Turner translates static art into animation

2D images of cats, dragons, rats and any other creature that can move clutter Nora Turner’s mind as she brainstorms a new animation. Turner is a self-taught artist and animator and animation is how Turner expresses her art visually.

“Animation is an art form because it’s just a bunch of drawings stacked on top of each other and then I move them fast enough so it can be animated. [To animate] I use Firealpaca. It has a great function that can show you different layers in your piece,” Turner said.

“Bleh: Animation” test by Nora Turner. Everyday movement like the wag of a tail is where Turner draws inspiration.

Turner has been interested in drawing animals since she was in seventh grade, and only recently has she discovered how to bring her drawings to life. After watching many videos on YouTube, and mastering the technology side of animation, Turner is now able to fully capture what she wishes through the computer program and posting her work on social media.

“I started watching a lot of artists who were much better than me and seeing them grow and get into animation. Some of those people I’ve watched now have jobs at places like Disney. After watching those transformations I realized that I wanted to try that too. I prefer 2D animation, and most animation is 3D nowadays, so it’s somewhat difficult to make animation a job,” Turner said.

For animation, keeping lines consistent is very important, but it’s very difficult to do that since moving it over just a fraction might keep moving the entire piece over.

-Nora Turner

The process is seemingly simple. To begin her animation, Turner listens to music to find inspiration, or she notices odd and interesting movements in her day to day life that could be represented in animation form. After determining what she would like to illustrate, her next task is determining how to create her piece. Sketches, test trials, and revising take up the most time as the movement must look natural and not programmed.

“Joey Animation Sheet.” Turner’s step by step process for animation. She never draws from start to end, she will always work towards the middle to track errors.

“I just listen to music and get into it and then I draw a couple frames from where the animation will start and where it will end and then I add in the middle. I add sketches in between to see how it will move and then I add color,” Turner said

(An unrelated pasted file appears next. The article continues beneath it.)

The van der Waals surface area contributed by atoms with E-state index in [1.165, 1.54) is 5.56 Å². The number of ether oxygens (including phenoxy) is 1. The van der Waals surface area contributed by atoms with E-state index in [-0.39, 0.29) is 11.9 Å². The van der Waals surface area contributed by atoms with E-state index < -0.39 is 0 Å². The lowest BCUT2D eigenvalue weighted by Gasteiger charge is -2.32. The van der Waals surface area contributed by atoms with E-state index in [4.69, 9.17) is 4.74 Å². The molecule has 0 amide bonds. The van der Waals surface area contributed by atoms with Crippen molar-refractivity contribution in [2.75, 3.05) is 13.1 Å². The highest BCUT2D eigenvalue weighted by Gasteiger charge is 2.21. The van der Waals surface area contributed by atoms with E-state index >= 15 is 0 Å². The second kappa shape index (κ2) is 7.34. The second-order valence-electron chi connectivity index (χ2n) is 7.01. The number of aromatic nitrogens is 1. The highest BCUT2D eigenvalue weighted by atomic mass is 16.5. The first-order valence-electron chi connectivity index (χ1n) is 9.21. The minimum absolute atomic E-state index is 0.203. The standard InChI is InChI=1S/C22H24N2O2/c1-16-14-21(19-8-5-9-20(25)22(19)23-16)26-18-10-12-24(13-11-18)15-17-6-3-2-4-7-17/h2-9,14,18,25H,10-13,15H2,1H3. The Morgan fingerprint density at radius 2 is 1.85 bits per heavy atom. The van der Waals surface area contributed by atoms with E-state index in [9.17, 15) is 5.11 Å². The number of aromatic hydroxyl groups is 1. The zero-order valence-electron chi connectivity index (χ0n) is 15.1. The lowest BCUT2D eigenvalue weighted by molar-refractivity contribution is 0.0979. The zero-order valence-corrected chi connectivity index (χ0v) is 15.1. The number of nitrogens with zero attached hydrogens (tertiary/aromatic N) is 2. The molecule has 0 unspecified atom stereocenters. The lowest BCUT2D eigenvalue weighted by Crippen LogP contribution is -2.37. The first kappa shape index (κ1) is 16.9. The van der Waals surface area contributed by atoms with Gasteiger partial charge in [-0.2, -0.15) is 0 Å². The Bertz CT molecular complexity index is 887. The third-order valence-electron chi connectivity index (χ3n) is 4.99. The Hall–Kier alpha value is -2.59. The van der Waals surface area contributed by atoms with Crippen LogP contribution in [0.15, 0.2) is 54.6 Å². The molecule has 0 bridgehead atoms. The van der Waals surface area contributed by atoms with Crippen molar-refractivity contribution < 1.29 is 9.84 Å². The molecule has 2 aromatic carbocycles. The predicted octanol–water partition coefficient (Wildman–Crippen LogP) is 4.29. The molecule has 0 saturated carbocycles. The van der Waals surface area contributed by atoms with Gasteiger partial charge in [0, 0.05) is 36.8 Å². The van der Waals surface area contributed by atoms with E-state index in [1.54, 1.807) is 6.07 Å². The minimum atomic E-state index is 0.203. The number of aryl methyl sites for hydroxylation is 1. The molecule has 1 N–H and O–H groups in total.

Adding audio, vibrant colors, and interactions between animals not only pleases the eye, it teaches the artist repetition. Among the many challenging details animation presents, Turner finds that drawing and animating an animal’s hair is the most difficult.  

“Fear” by Nora Turner. Static art like this is how Turner begins her animation process, and if she feels like animation would fit better she does so.

“Hair is very difficult to draw because it’s hard to keep it consistent. For animation, keeping lines consistent is very important, but it’s very difficult to do that since moving it over just a fraction might keep moving the entire piece over. This is why you have to draw to the middle. You can’t draw from one end to the other. This is how I can see where I mess up,” Turner said.

Perhaps the most rewarding part of her animation is being able to not only look at, but to watch the final product. Unlike most forms of visual art, animation serves as a quick way for both the viewer and the artist to interpret the short clip of movement. Turner has the pleasure of watching her art look back at her.

“It feels like a lot of work. Just seeing that you’ve made something that moves, that looks great, and if you can add audio to it feels amazing. It’s like art but you’ve put so much work into it, even if it’s only an eight second clip, it’s so much work and it looks so good at the end,” Turner said.

I’d say animation is a teaching tool for me, it’s not just a form of art, it’s teaching me how to draw forms and figures.

-Nora Turner

The work, often repetitive and meticulous, relies on Turner’s consistency and attention to detail. However, it foundationally depends on Turner’s motivation to learn and continue to explore new ways to interpret everyday gestures into a work of art.

“Animation forces you to get better at drawing certain things over and over again. I’d say animation is a teaching tool for me, it’s not just a form of art, it’s teaching me how to draw forms and figures. Like anatomy, I have to keep it regular and similar when I’m animating, doing that allows me to get it in my head what it should look like when I’m making static art,” Turner.

“Girlfriends” by Nora Turner. Turner began drawing in middle school and has enjoyed watching professional animation videos to learn. “I started watching a lot of artists who were much better than me and seeing them grow and get into animation,” Turner said.

With animation, Turner has renewed essential components of visual art composition as a way to fit her artistic needs while portraying unity, innovation, and rhythm. Turner’s unique perception of movement around her and its influence on her animation serves as a model for individualism in art. It pays forward the idea that modern technology can accompany and fully express an artist’s vision, and this technology encourages innovation with art itself.

Posted in Visual Tagged with: , , ,

Comment below